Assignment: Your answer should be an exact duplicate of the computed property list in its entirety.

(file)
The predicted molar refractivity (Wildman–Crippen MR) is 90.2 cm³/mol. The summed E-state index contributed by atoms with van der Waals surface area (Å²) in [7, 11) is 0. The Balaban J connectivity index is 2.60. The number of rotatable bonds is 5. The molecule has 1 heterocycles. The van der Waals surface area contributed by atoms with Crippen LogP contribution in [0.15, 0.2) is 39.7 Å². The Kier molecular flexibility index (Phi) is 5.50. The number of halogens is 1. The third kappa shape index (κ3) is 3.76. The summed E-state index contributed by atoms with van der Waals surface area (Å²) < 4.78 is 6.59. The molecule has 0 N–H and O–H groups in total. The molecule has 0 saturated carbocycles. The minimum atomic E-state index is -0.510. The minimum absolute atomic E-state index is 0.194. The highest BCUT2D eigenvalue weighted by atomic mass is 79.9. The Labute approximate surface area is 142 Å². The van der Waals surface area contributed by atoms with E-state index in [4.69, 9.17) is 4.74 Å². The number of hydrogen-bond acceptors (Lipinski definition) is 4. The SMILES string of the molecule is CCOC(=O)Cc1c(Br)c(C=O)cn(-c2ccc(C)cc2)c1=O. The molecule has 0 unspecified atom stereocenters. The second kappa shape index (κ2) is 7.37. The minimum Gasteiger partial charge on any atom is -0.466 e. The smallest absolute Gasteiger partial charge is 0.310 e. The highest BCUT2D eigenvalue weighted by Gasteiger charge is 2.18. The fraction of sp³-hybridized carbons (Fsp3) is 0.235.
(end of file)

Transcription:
The predicted molar refractivity (Wildman–Crippen MR) is 90.2 cm³/mol. The summed E-state index contributed by atoms with van der Waals surface area (Å²) in [7, 11) is 0. The Balaban J connectivity index is 2.60. The number of rotatable bonds is 5. The molecule has 1 heterocycles. The van der Waals surface area contributed by atoms with Crippen LogP contribution in [0.15, 0.2) is 39.7 Å². The Kier molecular flexibility index (Phi) is 5.50. The number of halogens is 1. The third kappa shape index (κ3) is 3.76. The summed E-state index contributed by atoms with van der Waals surface area (Å²) < 4.78 is 6.59. The molecule has 0 N–H and O–H groups in total. The molecule has 0 saturated carbocycles. The minimum atomic E-state index is -0.510. The minimum absolute atomic E-state index is 0.194. The highest BCUT2D eigenvalue weighted by atomic mass is 79.9. The Labute approximate surface area is 142 Å². The van der Waals surface area contributed by atoms with E-state index in [4.69, 9.17) is 4.74 Å². The number of hydrogen-bond acceptors (Lipinski definition) is 4. The SMILES string of the molecule is CCOC(=O)Cc1c(Br)c(C=O)cn(-c2ccc(C)cc2)c1=O. The molecule has 0 unspecified atom stereocenters. The second kappa shape index (κ2) is 7.37. The minimum Gasteiger partial charge on any atom is -0.466 e. The smallest absolute Gasteiger partial charge is 0.310 e. The highest BCUT2D eigenvalue weighted by Gasteiger charge is 2.18. The fraction of sp³-hybridized carbons (Fsp3) is 0.235.